We made our way back toward the Great Plaza along the Tozzer Causeway, visiting Twin Pyramid Complex N along the way, then taking a side trail that took us into the edge of the Lost World complex. We became quite distracted with a huge group of coatamundis – literally dozens of them. When we finally broke away, we headed back toward the Grand Plaza on the trail that lead first to Temple III. The slippery path up to Temple III has been roped off now so that the wonderful lintel there cannot be seen. The stela and altar in front of it are reproductions, with the originals now in the Sculpture Museum.

A bit further along the trail, we come to the massive back side of Temple II, built supposedly for Ah Cacao’s (Jasaw Chan K’awiil’s) wife, Lady Kalajuun Une’ Mo’ (“12 Macaw Tails”). As the trail opens into the Great Plaza, Temple I suddenly appears. It commands your attention, rising 154 ft. above the floor of the Grand Plaza. Built around 730 A.D. as a mortuary temple for the king Jasaw Chan K’awiil, his burial (No. 116) had a variety of interesting objects now on display in the smaller museum, including the carved bones depicting the gods fishing, and the voyage and sinking of the canoe carrying the dying Maize God.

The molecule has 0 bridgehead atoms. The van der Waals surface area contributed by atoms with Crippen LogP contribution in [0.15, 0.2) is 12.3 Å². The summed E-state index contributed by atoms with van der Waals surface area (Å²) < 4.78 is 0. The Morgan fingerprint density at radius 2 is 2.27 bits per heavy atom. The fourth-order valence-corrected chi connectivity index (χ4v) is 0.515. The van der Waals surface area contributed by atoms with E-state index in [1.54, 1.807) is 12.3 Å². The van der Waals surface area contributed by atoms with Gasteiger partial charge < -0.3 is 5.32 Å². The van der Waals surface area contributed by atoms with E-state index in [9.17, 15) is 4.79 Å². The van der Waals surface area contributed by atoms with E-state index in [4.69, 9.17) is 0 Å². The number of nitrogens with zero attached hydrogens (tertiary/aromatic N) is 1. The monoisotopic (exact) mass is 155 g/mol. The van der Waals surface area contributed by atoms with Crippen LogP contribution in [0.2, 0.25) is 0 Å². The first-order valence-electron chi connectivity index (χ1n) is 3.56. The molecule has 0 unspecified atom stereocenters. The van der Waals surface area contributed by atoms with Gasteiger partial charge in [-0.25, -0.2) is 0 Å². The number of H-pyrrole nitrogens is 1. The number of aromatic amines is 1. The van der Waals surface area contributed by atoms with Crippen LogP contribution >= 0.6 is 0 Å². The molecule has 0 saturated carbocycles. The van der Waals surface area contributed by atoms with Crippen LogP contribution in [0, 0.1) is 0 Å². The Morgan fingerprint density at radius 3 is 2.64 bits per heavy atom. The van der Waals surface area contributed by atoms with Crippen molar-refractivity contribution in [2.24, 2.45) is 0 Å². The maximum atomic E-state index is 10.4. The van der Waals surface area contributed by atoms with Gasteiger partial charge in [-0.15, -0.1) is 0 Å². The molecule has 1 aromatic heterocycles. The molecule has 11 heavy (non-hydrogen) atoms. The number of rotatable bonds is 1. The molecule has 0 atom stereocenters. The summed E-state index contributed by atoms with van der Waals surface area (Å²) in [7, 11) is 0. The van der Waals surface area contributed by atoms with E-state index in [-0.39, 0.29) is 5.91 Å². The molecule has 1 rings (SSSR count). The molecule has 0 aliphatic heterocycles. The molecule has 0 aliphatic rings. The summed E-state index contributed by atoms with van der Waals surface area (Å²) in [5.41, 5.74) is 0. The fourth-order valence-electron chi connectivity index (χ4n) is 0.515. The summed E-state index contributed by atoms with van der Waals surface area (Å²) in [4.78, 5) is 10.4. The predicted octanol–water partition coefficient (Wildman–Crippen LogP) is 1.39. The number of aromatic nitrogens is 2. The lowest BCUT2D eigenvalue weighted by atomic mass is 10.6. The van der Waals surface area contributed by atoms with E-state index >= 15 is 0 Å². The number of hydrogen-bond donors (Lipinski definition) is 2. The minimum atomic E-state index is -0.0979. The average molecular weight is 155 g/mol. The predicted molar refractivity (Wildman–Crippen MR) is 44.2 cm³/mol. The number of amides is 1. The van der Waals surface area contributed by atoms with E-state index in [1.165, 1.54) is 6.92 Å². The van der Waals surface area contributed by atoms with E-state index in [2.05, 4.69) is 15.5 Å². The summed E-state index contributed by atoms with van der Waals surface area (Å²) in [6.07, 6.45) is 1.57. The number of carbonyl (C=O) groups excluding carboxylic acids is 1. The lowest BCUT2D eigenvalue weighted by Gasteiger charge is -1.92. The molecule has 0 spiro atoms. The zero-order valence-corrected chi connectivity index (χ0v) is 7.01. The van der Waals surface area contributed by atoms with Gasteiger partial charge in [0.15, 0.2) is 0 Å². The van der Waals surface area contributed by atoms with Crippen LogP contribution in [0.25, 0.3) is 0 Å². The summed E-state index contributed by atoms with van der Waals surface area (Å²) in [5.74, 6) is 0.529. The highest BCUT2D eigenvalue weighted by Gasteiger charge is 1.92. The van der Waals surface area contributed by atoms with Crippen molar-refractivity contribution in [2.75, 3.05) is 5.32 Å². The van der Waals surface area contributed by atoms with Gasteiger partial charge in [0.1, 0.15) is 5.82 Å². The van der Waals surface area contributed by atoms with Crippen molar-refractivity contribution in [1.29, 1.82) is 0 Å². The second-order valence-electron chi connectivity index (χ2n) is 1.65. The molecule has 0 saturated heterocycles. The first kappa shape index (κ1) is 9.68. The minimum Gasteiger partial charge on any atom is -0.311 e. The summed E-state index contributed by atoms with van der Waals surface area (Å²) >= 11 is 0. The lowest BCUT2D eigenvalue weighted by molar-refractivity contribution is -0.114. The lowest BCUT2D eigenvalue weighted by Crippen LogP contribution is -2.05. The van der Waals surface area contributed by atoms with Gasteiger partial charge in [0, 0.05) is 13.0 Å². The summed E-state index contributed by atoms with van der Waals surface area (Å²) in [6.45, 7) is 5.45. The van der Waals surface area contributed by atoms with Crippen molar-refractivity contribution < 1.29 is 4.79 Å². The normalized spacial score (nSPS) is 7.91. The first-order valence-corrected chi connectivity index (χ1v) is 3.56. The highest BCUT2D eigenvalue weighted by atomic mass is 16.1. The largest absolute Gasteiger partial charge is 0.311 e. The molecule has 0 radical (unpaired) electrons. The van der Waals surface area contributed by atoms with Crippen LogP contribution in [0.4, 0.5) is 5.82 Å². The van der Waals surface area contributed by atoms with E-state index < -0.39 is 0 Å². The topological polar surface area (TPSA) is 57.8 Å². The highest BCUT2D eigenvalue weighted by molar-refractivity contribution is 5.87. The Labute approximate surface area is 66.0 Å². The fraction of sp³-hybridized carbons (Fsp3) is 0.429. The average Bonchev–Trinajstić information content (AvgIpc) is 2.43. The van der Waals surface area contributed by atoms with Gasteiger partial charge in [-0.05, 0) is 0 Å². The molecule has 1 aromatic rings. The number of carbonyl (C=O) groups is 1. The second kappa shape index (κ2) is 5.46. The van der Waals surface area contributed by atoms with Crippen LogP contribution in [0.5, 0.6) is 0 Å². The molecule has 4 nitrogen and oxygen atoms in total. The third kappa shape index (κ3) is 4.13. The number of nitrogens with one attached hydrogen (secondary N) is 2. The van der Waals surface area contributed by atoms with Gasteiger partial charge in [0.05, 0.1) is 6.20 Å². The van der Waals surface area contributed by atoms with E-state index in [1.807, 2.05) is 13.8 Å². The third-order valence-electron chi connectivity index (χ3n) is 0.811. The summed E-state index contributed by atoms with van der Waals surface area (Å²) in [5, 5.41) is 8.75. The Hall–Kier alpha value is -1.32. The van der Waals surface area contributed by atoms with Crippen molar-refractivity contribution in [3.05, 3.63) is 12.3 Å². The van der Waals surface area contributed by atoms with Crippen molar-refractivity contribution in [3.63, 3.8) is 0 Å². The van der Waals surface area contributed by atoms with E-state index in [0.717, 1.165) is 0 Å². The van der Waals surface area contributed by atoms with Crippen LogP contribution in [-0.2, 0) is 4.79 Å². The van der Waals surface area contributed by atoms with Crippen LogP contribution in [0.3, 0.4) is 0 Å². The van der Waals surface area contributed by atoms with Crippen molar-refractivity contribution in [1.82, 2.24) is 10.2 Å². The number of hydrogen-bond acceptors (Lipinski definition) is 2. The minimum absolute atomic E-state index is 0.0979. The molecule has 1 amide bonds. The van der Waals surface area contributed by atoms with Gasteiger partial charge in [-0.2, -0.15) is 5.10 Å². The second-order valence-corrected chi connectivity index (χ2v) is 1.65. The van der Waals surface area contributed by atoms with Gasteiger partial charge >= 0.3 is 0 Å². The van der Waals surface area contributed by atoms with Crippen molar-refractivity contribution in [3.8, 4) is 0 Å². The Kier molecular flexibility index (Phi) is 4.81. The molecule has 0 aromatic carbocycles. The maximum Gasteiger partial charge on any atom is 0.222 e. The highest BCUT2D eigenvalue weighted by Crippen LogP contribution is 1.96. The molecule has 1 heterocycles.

With promises that we would get to spend the whole next day in the ruins, and with diminishing daylight, we headed back to the Jungle Lodge. There we were finally able to settle into our lovely rooms. Bea and I shared a building with Nick and Kathryn. Very quickly, we discovered that there was little sound privacy between the rooms. We showered, then collected in the lobby for cervezas before dinner. Dinner was very good, and we turned in early.